Magic has a price. But someone else will pay. Every time a spell is cast, a bit of bramble sprouts, sending up tangling vines, bloody thorns, and threatening a poisonous sleep. It sprouts in tilled fields and in neighbors' roof beams, thrusts up from between street cobbles, and bursts forth from sacks of powdered spice. A bit of magic, and bramble follows. A little at first, and then more--until whole cities are dragged down under tangling vines and empires lie dead, ruins choked by bramble forest. Monuments to people who loved magic too much.
In the paired novellas, The Alchemist & The Executioness, award-winning authors Tobias Buckell and Paolo Bacigalupi explore a shared world where magic is forbidden and its use is rewarded with the axe. A world of glittering memories and a desperate present, where everyone uses a little magic, and someone else always pays the price.
In the beleaguered city of Khaim, a lone alchemist seeks a solution to a deadly threat. The bramble, a plant that feeds upon magic, now presses upon Khaim, nourished by the furtive spellcasting of its inhabitants and threatening to strangle the city under poisonous vines. Driven by desperation and genius, the alchemist constructs a device that transcends magic, unlocking the mysteries of bramble's essential nature. But the power of his newly-built balanthast is even greater than he dreamed. Where he sought to save a city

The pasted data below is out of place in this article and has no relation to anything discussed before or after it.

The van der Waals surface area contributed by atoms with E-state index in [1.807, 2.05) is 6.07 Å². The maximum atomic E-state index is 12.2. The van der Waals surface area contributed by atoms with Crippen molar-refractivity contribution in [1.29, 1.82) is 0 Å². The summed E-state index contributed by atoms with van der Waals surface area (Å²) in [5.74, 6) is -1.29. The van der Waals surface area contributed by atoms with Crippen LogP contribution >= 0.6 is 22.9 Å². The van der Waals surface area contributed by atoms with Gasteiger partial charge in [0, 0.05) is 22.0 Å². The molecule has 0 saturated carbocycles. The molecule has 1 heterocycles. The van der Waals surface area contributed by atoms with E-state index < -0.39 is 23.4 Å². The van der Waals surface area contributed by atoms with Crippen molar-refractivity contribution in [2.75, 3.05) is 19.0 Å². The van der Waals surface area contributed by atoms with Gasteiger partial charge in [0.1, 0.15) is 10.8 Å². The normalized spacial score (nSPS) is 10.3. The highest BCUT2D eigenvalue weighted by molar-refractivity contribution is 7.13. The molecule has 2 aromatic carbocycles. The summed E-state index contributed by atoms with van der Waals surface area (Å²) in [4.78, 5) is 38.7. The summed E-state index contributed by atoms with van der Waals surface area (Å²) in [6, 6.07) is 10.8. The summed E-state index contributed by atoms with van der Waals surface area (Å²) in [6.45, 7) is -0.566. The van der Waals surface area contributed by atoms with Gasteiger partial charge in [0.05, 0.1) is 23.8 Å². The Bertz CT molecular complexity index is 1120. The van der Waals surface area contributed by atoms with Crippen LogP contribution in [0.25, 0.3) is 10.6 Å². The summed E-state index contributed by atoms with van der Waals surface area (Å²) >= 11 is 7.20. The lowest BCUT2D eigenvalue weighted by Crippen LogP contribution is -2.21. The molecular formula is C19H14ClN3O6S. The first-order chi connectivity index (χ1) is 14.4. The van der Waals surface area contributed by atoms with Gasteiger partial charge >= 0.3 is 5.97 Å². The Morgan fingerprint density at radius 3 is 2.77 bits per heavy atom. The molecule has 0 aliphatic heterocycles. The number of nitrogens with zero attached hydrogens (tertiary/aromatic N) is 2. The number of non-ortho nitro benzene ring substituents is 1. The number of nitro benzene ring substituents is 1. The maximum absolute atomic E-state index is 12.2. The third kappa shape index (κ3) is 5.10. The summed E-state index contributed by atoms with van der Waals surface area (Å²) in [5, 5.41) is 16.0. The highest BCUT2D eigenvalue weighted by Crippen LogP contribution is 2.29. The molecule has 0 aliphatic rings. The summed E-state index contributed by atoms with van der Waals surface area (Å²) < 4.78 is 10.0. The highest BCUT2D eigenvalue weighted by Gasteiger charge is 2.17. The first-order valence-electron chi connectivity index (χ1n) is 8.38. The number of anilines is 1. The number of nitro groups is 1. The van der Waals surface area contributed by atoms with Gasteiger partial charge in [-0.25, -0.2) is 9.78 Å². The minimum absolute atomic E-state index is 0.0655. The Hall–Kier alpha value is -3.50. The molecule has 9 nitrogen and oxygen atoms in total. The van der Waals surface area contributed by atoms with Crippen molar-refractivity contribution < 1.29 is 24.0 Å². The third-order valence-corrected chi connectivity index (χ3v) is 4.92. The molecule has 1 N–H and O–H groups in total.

and its people, the balanthast has the potential to save the world entire--if it doesn't destroy him and his family first.
The first foray into fantasy from Hugo winner Bacigalupi (The Windup Girl) is one of two novellas (the other by Tobias S. Buckell) set in a world where using magic has terrible consequences. Jeoz is a destitute alchemist living in Khaim, a city literally being strangled to death by bramble, a "wormy malevolence" that expands its thorny vines every time someone uses magic. The bramble's hairs are poisonous, and the forest of vines has already destroyed entire empires. The genius alchemist, obsessed with finding a way to destroy the bramble and desperately motivated by his sickly six-year-old daughter invents a device that he believes will rid the region of the thorny pestilence forever. But when he unveils his potentially realm-saving creation to Khaim's mayor, Jeoz realizes his benevolent work has darker applications. This bite-sized tale is charming, lyrically written, and thematically rich. \n